Sadly, even if you ignore all the features above and just pay attention to picture quality, the choice doesn’t obtain any easier. Both of these cameras use the same sensor and have indistinguishable image quality. Additionally they cost the same (at least at the time I’m publishing this article), so you can’t simply pick whichever is less expensive.
As I see it, there are two major benefits to the Nikon Z6 II and two for the Nikon D780. These are the differences which i would suggest basing your decision upon:
- The Nikon Z6 II has access to Nikon’s excellent lineup of native Z-Series lenses , while the Nikon D780 does not. Both cameras have access to Nikon’s huge lineup of F-mount lenses, although the Z6 II can only use them by having an adapter (and doesn’t always have full suitability ).
- The Nikon Z6 II is smaller sized, lighter, and more portable than the D780. The D780 isn’t a huge camera, especially for the full-frame DSLR, but the difference isn’t subtle if you’re getting along your camera all day.
- The Nikon D780’s 51-point viewfinder autofocus system is a much better tracking system for fast action like sports and wildlife photography compared to the Z6 II’s hybrid PDAF program. The Nikon Z system gets more flack on-line than it should, and it is certainly still possible to photograph action with the Z6 II, but the implementation is definitely smoother on the D780. That said, the Z6 II really does a great job autofocusing on people thanks to its great eye-tracking AF.
- The Nikon D780 has a much longer battery life (at least when using the optic viewfinder) for all-day shooting.
I’m not saying the other variations don’t matter, but for the majority of photographers, those are the four things I would think about the majority of.
Which Camera Should You Obtain?
For wildlife and event photographers, I recommend the Nikon D780 because of the autofocus system and lengthy battery life. For travel plus landscape photographers, the Z6 II is the way to go due to Z-Series lenses and the more portable form factor. Even meant for portrait photography, I low fat toward the Nikon Z6 II; its eye-tracking autofocus system is amazing for photos of people, and you get the additional mirrorless benefits like weight and in-body image stabilization along the way. (The D780 also offers eye-tracking AF, but it is only in live see and not through the viewfinder. )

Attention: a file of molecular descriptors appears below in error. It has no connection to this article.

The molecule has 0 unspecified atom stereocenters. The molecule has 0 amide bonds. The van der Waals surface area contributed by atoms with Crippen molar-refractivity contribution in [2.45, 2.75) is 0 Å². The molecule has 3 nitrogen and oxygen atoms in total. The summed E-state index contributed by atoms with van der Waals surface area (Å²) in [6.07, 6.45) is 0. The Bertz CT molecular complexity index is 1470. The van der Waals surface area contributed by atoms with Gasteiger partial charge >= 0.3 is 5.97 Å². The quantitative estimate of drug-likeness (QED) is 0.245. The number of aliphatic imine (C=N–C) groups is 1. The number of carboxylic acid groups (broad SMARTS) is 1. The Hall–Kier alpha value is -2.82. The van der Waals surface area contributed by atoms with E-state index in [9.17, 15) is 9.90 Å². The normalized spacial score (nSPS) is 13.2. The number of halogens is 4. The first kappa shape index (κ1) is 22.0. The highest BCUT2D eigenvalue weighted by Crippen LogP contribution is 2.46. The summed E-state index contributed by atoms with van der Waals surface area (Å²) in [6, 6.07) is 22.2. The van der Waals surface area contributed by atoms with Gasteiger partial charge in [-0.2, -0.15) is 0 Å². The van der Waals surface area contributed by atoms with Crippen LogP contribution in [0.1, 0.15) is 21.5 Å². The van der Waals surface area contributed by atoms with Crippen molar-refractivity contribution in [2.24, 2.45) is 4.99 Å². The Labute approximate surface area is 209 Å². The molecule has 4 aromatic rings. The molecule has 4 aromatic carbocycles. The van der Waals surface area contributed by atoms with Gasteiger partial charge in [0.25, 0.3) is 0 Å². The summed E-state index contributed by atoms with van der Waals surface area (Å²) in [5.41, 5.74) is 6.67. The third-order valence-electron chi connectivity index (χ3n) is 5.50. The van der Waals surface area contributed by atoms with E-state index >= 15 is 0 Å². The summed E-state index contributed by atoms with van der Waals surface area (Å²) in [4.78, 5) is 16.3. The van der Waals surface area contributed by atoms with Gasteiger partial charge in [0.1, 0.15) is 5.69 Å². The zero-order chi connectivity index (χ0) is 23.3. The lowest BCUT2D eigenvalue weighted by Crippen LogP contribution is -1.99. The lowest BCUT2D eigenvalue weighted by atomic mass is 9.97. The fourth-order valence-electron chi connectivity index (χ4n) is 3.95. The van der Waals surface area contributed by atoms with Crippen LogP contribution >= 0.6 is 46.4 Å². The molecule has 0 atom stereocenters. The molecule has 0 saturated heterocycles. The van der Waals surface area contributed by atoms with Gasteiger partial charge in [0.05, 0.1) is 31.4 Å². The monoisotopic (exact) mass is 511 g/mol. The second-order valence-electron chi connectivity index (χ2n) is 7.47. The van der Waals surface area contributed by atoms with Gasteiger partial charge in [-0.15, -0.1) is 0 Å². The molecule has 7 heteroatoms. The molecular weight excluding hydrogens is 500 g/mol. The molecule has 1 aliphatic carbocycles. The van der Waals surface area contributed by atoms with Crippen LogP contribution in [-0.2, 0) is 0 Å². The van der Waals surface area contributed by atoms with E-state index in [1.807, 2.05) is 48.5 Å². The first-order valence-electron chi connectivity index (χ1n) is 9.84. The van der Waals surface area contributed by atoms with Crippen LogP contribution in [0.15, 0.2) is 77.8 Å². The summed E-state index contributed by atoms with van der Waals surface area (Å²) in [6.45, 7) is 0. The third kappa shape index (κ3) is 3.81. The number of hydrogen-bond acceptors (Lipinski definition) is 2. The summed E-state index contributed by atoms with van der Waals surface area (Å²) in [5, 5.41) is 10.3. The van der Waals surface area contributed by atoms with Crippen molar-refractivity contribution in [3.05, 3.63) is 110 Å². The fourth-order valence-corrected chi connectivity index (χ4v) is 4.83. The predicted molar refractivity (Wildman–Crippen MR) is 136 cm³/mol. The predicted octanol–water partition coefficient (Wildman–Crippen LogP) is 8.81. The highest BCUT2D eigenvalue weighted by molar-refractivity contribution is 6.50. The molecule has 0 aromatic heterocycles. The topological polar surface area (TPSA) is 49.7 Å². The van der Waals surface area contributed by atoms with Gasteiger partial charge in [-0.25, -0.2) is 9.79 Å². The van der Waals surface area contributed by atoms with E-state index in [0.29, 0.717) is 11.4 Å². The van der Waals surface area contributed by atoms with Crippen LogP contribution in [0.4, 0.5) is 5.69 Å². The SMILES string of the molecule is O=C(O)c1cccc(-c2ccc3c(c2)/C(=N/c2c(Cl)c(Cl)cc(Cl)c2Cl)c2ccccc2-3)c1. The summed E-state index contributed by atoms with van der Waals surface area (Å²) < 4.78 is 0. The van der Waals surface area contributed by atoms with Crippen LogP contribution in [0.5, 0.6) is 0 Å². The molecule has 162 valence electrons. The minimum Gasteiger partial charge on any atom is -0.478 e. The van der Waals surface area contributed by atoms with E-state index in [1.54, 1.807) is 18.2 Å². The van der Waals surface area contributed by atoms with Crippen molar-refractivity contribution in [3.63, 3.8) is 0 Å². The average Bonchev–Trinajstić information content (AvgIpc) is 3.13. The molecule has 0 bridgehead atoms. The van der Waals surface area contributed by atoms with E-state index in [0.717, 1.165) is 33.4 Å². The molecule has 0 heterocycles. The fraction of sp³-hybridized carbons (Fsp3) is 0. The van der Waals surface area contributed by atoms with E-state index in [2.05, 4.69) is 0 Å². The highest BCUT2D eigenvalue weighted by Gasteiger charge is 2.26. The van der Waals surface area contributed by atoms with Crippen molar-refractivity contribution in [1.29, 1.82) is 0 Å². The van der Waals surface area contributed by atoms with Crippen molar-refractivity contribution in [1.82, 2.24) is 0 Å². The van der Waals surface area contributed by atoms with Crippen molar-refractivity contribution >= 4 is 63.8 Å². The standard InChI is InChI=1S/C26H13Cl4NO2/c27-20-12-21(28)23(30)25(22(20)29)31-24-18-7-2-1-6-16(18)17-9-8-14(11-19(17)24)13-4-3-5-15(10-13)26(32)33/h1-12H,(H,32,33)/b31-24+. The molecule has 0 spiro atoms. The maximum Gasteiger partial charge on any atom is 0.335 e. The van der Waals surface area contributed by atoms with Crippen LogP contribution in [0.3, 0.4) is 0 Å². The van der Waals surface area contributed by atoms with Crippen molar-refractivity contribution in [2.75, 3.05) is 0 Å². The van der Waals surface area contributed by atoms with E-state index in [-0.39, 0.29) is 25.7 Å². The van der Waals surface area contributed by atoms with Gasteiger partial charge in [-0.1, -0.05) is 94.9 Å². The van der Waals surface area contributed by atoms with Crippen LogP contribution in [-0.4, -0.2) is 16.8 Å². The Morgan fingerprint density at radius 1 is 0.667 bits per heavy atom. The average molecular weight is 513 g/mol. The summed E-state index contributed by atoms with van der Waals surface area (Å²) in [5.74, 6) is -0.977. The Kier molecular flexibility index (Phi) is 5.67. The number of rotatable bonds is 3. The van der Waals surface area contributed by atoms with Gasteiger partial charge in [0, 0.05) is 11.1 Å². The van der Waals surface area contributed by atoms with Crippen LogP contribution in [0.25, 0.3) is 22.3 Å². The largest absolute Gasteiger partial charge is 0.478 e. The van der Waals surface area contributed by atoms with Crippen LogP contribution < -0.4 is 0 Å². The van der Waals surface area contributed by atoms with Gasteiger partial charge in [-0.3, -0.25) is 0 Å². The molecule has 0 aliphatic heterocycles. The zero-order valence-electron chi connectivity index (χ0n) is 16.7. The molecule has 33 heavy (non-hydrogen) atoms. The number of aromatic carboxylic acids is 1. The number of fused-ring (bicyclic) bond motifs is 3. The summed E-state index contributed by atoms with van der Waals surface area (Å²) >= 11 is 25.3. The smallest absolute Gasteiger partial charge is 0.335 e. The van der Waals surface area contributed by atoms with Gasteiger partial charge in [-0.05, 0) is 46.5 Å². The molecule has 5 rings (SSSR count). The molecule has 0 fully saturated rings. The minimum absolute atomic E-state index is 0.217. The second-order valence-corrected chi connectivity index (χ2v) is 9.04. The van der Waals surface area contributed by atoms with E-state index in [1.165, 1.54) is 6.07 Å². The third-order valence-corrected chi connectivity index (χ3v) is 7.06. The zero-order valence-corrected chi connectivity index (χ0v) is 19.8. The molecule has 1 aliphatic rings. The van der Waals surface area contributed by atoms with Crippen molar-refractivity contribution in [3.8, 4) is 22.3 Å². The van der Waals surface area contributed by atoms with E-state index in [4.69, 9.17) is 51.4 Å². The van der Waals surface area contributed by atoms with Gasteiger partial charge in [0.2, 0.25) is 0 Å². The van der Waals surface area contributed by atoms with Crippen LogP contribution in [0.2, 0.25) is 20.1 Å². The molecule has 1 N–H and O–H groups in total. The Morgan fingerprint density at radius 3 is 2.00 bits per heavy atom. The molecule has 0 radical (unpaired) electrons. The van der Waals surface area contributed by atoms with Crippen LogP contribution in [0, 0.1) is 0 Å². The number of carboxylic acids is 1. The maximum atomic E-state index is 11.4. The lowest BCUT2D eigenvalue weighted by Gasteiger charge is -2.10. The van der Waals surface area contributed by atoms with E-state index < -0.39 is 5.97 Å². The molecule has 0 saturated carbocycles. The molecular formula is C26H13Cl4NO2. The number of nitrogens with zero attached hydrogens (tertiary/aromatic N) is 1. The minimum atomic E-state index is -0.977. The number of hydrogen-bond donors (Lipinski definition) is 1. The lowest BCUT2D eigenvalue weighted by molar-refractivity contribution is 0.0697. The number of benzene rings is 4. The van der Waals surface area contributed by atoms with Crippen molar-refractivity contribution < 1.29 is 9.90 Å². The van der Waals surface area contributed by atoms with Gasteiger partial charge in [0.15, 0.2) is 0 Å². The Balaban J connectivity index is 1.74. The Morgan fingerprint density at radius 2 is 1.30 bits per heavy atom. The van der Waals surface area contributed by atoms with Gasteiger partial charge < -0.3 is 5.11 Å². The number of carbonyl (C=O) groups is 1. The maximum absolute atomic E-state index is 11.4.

If you’re the long-time Nikon shooter with a large lineup of native F-mount glass, I’d tell stick with DSLRs for a bit lengthier. The Nikon Z6 II works reasonably well with the FTZ adapter for changing F-mount glass, but not in addition to a DSLR like the D780. (Just to name one example, the FTZ adapter can’t be connected or removed when your digital camera is on a typical tripod head. ) You may eventually decide to switch to mirrorless, in case you have a great F-mount selection already, there’s no need to rush.
On the other hand, new Nikon photographers who are not sure should go with the Z6 II. Nikon – like the majority of other camera companies – is clearly putting more effort into mirrorless compared to DSLRs these days. I have mixed feelings about that myself, but it’s hard to deny that is the direction they’re heading. I therefore recommend beginning your Nikon journey with all the camera system that Nikon is prioritizing rather than phasing out , all else equal.
Naturally, the Z6 II and D780 are both awesome cameras, and you can’t make a mistake either way. I know that I say something like that every time I actually write one of these comparison content articles, but it’s true. Practically every modern DSLR plus mirrorless camera is incredible, and they’re usually priced where they should be, too. That is doubly true in the case of the Nikon Z6 II and Nikon D780, which are since similar as a mirrorless and DSLR can be. You’ll be able to take equally amazing photos with either camera, so pick whichever one pieces your heart aflutter plus don’t look back.